A Romantic Drama in two acts, adapted from Washington Irving's Sketch Book and published in Representative Plays by American Dramatists: 1856-1911
s own phrase, "Are we so soon forgot," has been applied to the actor and his art! The only preservative we have of this art is either in individual expressions of opinion or else in contemporary criticism. Fortunately, John Sleeper Clarke, another estimable comedian of the Jefferson family, has left an impression of how Burke read that one famous line of his. He has said:
No other actor has ever disturbed the impression that the profound pathos of Burke's voice, face, and gesture created; it fell upon the senses like the culmination of all mortal despair, and the actor's figure, as the low, sweet tones died away, symbolized more the ruin of the representative of the race than the sufferings of an individual: his awful loss and loneliness seemed to clothe him with a supernatural dignity and grandeur which commanded the sympathy and awe of his audience.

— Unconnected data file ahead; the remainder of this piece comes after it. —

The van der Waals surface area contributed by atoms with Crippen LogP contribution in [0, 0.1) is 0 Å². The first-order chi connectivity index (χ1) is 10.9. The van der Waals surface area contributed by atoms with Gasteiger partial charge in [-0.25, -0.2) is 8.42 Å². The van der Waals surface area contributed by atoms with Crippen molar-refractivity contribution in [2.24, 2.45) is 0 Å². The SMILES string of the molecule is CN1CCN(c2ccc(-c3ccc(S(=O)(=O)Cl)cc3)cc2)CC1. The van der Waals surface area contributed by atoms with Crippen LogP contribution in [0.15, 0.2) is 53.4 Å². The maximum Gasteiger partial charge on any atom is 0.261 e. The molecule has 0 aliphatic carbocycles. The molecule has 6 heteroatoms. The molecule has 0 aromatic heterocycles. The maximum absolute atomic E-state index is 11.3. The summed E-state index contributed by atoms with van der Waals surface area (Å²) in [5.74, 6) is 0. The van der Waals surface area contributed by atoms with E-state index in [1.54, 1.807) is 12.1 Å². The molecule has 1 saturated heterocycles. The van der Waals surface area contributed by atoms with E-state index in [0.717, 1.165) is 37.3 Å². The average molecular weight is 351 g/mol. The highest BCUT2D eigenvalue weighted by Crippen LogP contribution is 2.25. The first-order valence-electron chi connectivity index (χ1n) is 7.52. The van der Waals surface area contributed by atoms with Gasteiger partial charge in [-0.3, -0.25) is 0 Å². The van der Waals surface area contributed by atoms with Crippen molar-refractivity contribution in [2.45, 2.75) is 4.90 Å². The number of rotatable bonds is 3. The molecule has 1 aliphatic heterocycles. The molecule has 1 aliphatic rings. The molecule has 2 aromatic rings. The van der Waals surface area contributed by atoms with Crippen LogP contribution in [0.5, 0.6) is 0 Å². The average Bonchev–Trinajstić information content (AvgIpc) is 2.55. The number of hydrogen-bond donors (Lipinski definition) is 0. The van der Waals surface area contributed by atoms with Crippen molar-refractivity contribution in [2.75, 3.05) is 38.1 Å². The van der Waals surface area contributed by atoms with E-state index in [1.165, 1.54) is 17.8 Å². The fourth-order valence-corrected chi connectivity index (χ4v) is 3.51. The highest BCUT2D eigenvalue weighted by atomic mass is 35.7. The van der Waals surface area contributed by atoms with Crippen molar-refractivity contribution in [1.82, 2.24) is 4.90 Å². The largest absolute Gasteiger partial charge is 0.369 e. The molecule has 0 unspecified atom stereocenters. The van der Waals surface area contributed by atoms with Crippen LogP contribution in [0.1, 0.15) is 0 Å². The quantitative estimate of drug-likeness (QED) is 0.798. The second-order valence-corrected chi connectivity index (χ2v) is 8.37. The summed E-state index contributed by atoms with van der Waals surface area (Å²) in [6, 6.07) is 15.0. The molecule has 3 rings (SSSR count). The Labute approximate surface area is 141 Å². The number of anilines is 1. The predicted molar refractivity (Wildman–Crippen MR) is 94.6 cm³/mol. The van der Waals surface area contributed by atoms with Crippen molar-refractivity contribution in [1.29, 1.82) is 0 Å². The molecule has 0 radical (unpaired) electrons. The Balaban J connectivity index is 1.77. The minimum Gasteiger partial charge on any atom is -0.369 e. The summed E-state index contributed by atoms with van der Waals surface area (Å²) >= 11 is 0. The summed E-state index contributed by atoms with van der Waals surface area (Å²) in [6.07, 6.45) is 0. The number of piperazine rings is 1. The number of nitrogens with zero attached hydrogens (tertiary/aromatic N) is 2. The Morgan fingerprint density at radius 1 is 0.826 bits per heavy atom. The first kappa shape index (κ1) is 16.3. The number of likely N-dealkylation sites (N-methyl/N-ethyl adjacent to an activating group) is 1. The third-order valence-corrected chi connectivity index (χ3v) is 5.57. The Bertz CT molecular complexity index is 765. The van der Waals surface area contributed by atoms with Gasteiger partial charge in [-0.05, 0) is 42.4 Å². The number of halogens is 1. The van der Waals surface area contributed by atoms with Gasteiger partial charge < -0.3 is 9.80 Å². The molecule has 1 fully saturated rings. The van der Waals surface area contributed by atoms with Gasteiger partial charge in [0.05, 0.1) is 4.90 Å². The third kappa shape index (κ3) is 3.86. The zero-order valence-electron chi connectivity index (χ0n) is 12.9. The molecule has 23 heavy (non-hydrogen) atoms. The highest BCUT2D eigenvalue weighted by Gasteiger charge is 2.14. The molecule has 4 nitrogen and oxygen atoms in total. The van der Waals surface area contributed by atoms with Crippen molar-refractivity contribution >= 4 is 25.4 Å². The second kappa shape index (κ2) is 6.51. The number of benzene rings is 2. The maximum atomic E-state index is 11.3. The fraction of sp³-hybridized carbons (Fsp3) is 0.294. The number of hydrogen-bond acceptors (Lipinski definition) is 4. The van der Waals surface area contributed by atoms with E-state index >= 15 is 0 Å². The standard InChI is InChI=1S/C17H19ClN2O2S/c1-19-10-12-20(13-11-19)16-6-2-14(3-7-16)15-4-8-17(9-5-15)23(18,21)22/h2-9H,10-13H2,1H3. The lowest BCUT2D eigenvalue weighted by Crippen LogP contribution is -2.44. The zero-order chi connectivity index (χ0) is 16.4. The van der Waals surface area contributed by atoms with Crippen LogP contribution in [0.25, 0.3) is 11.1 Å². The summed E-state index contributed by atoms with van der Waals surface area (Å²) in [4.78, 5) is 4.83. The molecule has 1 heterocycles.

Never, said Clarke, who often played Seth to Burke's Rip, was he disappointed in the poignant reading of that line--so tender, p